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Info. on Feeding Wild Birds

Feeding Wild Birds

Feeding wild birds is an easy and rewarding ways to see wildlife close up.

In winter birds find it more difficult to find natural foods such as berries, insects, seeds, worms and fruit. Any food you put out during these cold months will help birds survive until the spring.

What food should I feed them?

Most kitchen leftovers can be used to feed wild birds.Crumble bread up and scatter it ono the garden on on one of our bird tables but remember to moisten very dry bread first as it could cause dehydration.

Stale biscuits or cake can provide a rich source of fat and cooked rice, pasta and pastry are full of starch. Potatoes are also an excellent source of starch and can be boiled, baked, roasted or mashed and cheese can be crumbled or grated and is highly favoured by Robins and Wrens.

Fat is a wonderful source of energy - cut bacon rinds, fat from chops or blocks of suet into cubes and watch the birds flock to your garden.

Blackbirds and thrushes love fruit. Bruised apples and pears and windfalls will encourage them to visit your bird table. Fruit also attracts some winter visitors from Scandinavia such as Fieldfares and Redwings.

Remember to soak raisins, sultanas and other dried fruits in water before scattering them.

Tits love fresh coconut in the shell. Drill two holes in one end and drain off the milk, then saw the coconut in half and hang outside on your bird table or a tree branch.

Dessicated coconut should never be fed to wild birds as it swells in their stomachs

Peanuts are rich in fat and attract an array of wild birds such as Nuthatches, Siskins, Great Spotted Woodpeckers, Tits, Greenfinches and House Sparrows.

Ensure that the peanuts you buy for the birds are of a guaranteed quality as they may be naturally contaminated with an invisible toxin.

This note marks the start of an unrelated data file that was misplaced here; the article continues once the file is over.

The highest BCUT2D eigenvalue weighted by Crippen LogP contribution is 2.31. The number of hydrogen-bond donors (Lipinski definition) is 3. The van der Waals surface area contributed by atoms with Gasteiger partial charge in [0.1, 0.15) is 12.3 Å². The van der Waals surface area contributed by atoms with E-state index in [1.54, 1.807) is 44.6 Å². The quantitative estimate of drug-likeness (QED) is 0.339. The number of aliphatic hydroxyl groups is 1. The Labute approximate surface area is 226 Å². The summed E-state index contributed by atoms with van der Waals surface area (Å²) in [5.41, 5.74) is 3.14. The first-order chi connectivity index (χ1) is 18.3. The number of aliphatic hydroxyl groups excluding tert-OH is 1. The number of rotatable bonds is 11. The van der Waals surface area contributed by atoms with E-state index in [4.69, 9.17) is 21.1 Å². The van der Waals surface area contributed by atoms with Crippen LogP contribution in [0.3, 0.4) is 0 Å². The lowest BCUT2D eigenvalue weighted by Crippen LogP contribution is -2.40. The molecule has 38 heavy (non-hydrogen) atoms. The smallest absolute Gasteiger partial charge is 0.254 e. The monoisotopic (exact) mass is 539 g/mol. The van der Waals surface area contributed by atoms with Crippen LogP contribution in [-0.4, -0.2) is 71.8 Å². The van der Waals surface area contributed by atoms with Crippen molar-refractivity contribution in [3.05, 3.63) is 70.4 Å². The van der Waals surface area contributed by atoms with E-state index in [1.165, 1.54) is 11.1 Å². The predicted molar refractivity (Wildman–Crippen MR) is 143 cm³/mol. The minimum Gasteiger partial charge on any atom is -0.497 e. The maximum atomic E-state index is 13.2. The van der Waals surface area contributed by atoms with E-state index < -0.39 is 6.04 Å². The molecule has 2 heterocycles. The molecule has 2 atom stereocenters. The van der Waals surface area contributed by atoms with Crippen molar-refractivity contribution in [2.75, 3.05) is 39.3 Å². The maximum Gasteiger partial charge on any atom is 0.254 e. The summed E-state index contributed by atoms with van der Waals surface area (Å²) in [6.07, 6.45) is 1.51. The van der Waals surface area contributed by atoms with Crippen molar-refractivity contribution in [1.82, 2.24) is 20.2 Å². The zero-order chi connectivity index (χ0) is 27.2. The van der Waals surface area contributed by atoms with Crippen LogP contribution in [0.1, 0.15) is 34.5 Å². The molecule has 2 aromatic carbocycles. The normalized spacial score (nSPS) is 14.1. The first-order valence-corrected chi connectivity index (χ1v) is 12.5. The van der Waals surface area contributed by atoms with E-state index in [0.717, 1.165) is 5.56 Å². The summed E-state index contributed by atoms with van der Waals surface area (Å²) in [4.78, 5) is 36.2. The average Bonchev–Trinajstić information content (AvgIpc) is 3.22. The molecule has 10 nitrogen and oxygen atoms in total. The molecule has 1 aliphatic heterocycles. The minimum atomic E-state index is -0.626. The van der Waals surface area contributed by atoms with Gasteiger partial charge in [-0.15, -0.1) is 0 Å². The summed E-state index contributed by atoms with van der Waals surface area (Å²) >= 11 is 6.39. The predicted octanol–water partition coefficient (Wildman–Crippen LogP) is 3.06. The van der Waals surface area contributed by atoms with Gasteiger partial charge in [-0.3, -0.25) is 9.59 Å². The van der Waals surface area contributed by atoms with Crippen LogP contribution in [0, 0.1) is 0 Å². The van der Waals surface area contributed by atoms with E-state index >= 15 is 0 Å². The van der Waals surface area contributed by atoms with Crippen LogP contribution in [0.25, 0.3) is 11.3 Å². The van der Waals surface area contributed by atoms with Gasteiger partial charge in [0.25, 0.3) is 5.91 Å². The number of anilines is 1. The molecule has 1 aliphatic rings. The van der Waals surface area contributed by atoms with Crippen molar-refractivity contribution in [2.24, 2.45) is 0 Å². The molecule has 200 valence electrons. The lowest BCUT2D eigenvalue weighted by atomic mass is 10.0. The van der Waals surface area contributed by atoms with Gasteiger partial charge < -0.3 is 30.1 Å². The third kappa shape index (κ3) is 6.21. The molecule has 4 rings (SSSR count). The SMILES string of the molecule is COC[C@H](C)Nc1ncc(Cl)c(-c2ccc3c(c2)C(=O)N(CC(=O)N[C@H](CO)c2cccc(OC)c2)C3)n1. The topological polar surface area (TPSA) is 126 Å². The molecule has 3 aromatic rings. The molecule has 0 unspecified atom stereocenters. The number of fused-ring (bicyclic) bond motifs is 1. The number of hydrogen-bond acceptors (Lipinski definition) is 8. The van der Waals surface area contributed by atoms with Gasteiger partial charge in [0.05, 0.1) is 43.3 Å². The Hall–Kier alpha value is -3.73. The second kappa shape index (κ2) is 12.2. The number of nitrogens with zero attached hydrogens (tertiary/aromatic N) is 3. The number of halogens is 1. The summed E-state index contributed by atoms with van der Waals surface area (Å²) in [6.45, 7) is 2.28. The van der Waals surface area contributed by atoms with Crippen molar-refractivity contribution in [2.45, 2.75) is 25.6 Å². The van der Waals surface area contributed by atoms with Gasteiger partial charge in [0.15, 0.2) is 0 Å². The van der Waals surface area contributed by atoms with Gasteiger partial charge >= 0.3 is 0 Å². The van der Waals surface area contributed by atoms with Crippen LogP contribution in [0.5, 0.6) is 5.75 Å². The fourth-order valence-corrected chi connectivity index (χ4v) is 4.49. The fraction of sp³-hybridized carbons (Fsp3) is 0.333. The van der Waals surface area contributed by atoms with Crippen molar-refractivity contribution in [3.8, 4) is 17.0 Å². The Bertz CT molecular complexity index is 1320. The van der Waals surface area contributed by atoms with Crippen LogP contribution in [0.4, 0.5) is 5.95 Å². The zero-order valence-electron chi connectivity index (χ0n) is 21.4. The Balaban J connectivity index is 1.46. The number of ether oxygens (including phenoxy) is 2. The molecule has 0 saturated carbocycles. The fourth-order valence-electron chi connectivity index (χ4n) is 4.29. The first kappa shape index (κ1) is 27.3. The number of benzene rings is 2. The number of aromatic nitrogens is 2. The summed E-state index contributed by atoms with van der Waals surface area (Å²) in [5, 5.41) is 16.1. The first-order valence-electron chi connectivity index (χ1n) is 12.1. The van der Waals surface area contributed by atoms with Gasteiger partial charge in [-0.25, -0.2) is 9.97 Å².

Use a darning needle to thread nuts in their shells onto string or put shelled peanuts in wire mesh containers or spiral feeders.

Robins and Dunnocks are fond of crushed or chopped nuts.

Never put salted nuts out for wild birds

Bird seed mixed with sunflower seeds will attract Greenfinches and Chaffinches

Dunnocks and Finches prefer millet or canary seed which are smaller seeds.

Reduce risks

Scatter food on the ground for Thrushes, Dunnocks and Wrens.

Remember that cats pounce from bushes and trees so don't put food too close by.

Put food out early for the wild birds as if put out late, it could attract rats and mice.

Reduce the risk of spreading disease

Clean bird tables and feeders weekly and water bowls daily.

How to make Bird Cake

  • Make a mould - Half a coconut shell would suffice, then thread some string or wire through a small hole in the base.
  • Mix some seeds, chopped nuts (not salted) sultanas, biscuit or cake crumbs and rolled oats in a bowl.
  • Melt the same weight of lard or suet in a pan.
  • Add the fat to the dry mixture and stir well.
  • Pour the mixture into half coconut shell and leave to cool.
  • When the pudding is set, hang the mould upside down in the garden.

When to feed wild birds

  • October is a good time to start putting food out for birds as this is the time when natural foods are harder for them to find.
  • Feed them until the end of April by which time they should be able to find plenty of food for themselves.
  • As seeds are still scarce in early spring, put food out during May for the Chaffinches, Greenfinches and other seed eaters.
  • Summer hardens the ground especially if it is especially hot. Blackbirds, Thrushes and Robins have difficulty catching worms, so put suitable food out for them until the earth becomes softer.


  • Birds need water to drink and they also love to bathe in it.
  • If you do not have a birdbath, a dustbin lid or a flowerpot base made of terracotta or plastic make great birdbaths.
  • Sink the birdbath into the ground or raise it on three bricks to keep it stable.
  • Always remember to keep the birdbath clean and only fill with clean, fresh water